Channel 4 Top Boy Auditions in Hackney called off after chaos

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Auditions for a hit Channel 4 television show descended into chaos last week when around 2,000 unexpected hopefuls turned up, forcing producers to call off their search.

The auditions for Top Boy – a drama about inner-city drug and gang culture in east London – were scheduled to take place at Hoxton Hall on 11 November, between 12pm and 5pm.

The first season of the programme, set on the fictional Summerhouse estate in Hackney, counted Ashley Walters and rapper Kano amongst its critically acclaimed cast.

In a call-out advertised online, casting directors had invited black, mixed race, Asian and other “non-white” teenagers to audition for four minor parts in the second season of the show, due to air next year.

It said no acting experience was necessary, advising auditionees to simply “turn up on the day”.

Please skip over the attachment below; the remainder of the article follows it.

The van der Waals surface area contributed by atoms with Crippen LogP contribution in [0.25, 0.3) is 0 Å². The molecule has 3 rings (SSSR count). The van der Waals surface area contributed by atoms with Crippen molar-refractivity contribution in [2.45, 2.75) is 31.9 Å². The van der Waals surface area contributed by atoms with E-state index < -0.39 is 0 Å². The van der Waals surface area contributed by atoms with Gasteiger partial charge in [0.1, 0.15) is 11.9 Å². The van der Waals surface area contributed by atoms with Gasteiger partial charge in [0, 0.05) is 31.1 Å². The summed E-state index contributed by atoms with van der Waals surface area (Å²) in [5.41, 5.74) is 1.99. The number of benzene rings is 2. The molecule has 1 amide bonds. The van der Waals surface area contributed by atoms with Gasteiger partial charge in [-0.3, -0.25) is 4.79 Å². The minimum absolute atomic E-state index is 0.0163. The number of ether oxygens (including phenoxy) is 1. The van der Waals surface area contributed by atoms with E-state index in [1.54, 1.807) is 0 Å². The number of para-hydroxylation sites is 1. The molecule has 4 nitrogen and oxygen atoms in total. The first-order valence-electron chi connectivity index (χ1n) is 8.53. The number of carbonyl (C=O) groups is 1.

However, organisers were forced to cancel the auditions on Sunday amidst fears for safety when the gathering crowds grew too large.

Some who attended turned to Twitter to criticise the lack of management and organisation, branding the open auditions “a shambles” and a “big mistake”.

Despite rumours of violence circulating on social networking sites, the Metropolitan Police said there had been no recorded incidents.

Cowboy Films, the production company behind Top Boy, said: “The auditions were attended by more people than had been anticipated and were closed early for safety reasons.

“The situation was extremely well-handled by police on the ground and the crowds dispersed very quickly.”

Hayley White, group director for Hoxton Hall, blamed unofficial advertisement of the auditions on social media for the “unprecedented” audition turnout.

“We are now in discussion with local businesses, residents and police to ensure we are fully prepared for an increased volume of response for any future events of this nature,” she said.

Last year, Hackney Council refused permission for the first series of Top Boy to be filmed in any of the borough’s estates over concerns of its stigmatisation of the local area.